10 Most Popular Content Blocks to Document Your Design System Guidelines

Use tables, component checklists, shortcut links, and more to write easy-to-understand guidelines for your design system.

A design system is only useful when product development teams are actually using it, and the best way to teach teams how to use it is by creating in-depth design system documentation. We compiled the 10 most popular documentation features in Supernova, along with best practices and examples from our customers, to help you put together digestible design system guidelines.

1. Headers

See Okta’s use of Headers example here

Headers might seem basic, but they're essential for long pages of content because they greatly improve navigation. Link directly to a header when referencing a specific part of your design system documentation to send people to the right place. Plus, there’s a breadcrumb menu on the right of each page, so users can easily follow along or jump to a different section of the page.

2. Design Tokens

See Maze’s use of Token Block example here

The “Design tokens” block is a versatile tool that showcases your design tokens and their custom properties in a table or grid. It helps maintain consistency and cohesion in your design system. You can also adjust how themes show up by selecting a theme and choosing “Split view” to see them side by side or “Override base” to only see them selected theme.

Tip: Use “Group selection” when selecting design tokens to display. This will automatically update the block in your documentation when you add a new token to the group.

3. Component Checklist

See Mozilla’s use of Component Checklist Block example here

This versatile block is perfect for displaying the necessary development or compliance aspects of an individual component. Select which component properties, including links to code repositories and Figma, you’d like to highlight on each component page to help keep your design and development workflows methodical and efficient.

4. Component Health

See Alma Career’s use of Component Health Block example here

The “Component health” block allows you to showcase the health status of individual components. It's especially useful for displaying the overall state of a component across different platforms. Think of it as a health report for each component, aiding in understanding their availability quickly.

Learn more about tracking your design systems health with Supernova.

5. Component Overview Table

See Hearst’s use of Component Overview Table Block example here

The “Component overview table” serves as a dashboard for all your components. It's great for displaying various properties across multiple components or component groups.

To set it up, select the components and properties you want to feature. This is a great way to provide a snapshot overview of all your components and link out to relevant guidelines, designs, and code repositories.

6. Assets

See Skyscanner’s use of Assets table block example here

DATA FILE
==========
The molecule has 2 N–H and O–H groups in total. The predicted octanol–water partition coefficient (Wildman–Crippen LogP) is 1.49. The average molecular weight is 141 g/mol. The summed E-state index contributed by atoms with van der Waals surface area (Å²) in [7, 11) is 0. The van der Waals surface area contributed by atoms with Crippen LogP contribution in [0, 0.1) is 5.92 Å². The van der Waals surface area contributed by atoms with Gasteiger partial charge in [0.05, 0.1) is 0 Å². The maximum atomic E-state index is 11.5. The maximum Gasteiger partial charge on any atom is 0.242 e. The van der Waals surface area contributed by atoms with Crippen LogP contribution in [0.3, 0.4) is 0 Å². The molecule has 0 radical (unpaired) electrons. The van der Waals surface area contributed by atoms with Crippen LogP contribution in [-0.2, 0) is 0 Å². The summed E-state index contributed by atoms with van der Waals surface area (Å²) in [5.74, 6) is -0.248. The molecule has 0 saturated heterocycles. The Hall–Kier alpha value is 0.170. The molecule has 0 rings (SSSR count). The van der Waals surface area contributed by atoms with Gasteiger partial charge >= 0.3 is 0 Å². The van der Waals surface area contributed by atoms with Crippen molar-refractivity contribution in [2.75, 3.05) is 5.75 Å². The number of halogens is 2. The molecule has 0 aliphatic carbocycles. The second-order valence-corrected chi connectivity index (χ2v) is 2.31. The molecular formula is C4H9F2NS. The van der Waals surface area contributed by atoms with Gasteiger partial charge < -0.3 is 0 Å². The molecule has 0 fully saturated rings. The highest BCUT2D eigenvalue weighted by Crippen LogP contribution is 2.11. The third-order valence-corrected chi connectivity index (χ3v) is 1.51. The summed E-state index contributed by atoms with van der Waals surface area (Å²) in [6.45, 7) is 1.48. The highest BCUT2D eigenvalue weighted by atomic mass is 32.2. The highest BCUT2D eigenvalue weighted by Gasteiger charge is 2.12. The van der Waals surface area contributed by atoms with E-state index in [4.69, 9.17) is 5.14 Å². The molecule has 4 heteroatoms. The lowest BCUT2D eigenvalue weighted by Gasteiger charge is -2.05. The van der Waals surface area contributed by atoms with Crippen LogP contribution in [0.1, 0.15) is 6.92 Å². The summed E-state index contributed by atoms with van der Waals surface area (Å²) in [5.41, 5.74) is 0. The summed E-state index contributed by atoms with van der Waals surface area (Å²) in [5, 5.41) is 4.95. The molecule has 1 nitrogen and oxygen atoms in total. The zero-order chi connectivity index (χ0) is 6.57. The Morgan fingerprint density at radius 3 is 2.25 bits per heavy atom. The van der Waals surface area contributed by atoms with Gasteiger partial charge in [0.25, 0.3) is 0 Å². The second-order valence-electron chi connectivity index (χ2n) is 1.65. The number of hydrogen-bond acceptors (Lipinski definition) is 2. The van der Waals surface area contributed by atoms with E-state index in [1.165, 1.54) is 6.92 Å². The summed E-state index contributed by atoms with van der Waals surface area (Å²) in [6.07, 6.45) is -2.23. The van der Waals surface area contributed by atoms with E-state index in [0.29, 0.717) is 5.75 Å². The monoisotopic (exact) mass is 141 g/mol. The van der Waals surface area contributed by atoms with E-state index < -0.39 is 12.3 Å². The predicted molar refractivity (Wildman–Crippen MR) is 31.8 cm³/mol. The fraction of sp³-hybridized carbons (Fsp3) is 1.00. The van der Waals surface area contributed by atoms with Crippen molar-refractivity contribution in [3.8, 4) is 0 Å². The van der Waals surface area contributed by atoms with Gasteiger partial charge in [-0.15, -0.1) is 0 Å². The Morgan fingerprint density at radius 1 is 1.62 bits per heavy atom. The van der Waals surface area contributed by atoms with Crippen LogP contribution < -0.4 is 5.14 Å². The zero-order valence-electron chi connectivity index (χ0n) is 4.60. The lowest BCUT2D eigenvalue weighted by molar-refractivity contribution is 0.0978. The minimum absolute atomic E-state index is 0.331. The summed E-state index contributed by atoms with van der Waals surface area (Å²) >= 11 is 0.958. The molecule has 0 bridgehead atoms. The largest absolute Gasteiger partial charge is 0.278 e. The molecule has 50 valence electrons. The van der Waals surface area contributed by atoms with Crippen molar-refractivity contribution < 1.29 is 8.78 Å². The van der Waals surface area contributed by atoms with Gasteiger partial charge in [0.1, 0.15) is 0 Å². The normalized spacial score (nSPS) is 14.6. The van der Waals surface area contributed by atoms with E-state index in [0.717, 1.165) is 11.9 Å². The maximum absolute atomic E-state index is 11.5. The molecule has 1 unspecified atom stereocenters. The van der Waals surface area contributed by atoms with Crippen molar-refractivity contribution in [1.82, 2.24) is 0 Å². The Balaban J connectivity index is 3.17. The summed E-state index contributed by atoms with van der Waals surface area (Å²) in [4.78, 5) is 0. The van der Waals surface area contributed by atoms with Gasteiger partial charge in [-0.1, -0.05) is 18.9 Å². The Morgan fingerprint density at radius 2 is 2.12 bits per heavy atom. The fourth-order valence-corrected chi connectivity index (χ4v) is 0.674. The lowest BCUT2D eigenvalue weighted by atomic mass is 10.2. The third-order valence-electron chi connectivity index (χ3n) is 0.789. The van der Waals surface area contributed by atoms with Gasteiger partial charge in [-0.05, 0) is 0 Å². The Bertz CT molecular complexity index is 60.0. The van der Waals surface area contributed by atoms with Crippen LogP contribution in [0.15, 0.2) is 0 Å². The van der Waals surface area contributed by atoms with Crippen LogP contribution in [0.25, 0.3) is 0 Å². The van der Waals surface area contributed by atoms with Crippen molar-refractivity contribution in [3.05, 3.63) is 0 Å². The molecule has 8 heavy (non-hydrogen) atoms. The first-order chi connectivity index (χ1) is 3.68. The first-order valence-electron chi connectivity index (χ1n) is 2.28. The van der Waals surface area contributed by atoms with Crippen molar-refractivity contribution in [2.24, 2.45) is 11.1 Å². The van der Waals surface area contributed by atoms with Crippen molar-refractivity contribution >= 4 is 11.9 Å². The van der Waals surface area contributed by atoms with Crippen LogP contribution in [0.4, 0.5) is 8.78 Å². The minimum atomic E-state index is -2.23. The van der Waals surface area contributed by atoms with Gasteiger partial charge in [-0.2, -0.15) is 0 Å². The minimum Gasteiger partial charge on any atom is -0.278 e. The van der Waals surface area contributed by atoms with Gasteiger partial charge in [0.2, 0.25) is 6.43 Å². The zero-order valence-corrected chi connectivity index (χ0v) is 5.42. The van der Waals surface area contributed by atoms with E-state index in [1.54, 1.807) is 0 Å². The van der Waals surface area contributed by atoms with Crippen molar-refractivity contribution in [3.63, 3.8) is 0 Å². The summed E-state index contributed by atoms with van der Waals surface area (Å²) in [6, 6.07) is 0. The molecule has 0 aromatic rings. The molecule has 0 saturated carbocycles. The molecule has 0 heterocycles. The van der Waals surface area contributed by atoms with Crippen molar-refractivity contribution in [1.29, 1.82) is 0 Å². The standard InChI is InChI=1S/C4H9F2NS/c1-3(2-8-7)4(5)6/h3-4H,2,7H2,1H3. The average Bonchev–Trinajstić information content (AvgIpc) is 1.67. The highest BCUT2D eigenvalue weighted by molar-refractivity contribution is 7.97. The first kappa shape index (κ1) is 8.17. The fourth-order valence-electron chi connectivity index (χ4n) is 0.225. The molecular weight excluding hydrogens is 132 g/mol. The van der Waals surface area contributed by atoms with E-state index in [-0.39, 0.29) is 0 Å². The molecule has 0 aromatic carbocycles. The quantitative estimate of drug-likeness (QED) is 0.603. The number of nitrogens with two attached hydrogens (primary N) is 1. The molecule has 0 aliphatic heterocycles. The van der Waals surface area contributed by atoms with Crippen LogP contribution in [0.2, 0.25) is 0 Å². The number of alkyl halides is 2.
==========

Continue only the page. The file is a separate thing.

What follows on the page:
The “Assets” block allows your consumers to search for and download your icons or illustrations from your published documentation site. It features a search function for quick asset finding and a download function for easy use, simplifying asset management.

7. Figma Image

See Maze’s use of Figma Image Block example here

Our Figma integration adds another dimension to your design system documentation. Add an image generated from Figma layers and any changes you make in Figma will automatically update in your documentation, so you don’t have to copy + paste new designs every time a component changes.

Tip: This is a great way to illustrate the anatomy of a component, as shown in the above example from Maze, and help design system consumers visualize how components can be used.

8. Tabs

See Mews’ use of Tabs Block example here

Add tabs to improve your content's organization and visual appeal. It's a fantastic tool for improving your documentation's readability and navigation. Use it to separate sections in the body of your pages and showcase targeted content to different audiences or for different contexts.

Tip: Use tabs to document code for component variants, so your engineers can easily find production-ready code.

9. Shortcut Links

See ProductBoard’s use of Shortcut Link Block example here

“Shortcut links” is your bridge to external sources and other documentation pages. It lets you reference an external URL or any page or page header from your docs and create a navigation gallery. This enhances your design system's comprehensiveness and interconnectivity, making your documentation site more robust and user-friendly.

Tip: Use “Shortcut links” to create a homepage for your design system like Maze or to provide a visual overview of your components like Productboard.

10. Table

See Mews’ use of Table Block example here

The “Table” block is loved for its versatility and customization options. You can use it in many creative and useful ways, like displaying props with code or component states with images. It also lets you add Figma frames and code snippets.

Tip: Use tables to create Do & Don’t guidelines for your design system.

Experiment with these top 10 block to create a unique blend that best suits your design system, and remember, good documentation is a vital aspect of any successful design system. Want to see more examples? Check out this list of design system documentation sites created with Supernova.

We can't wait to see what you'll create. Keep designing, innovating, and reimagining your design system documentation!

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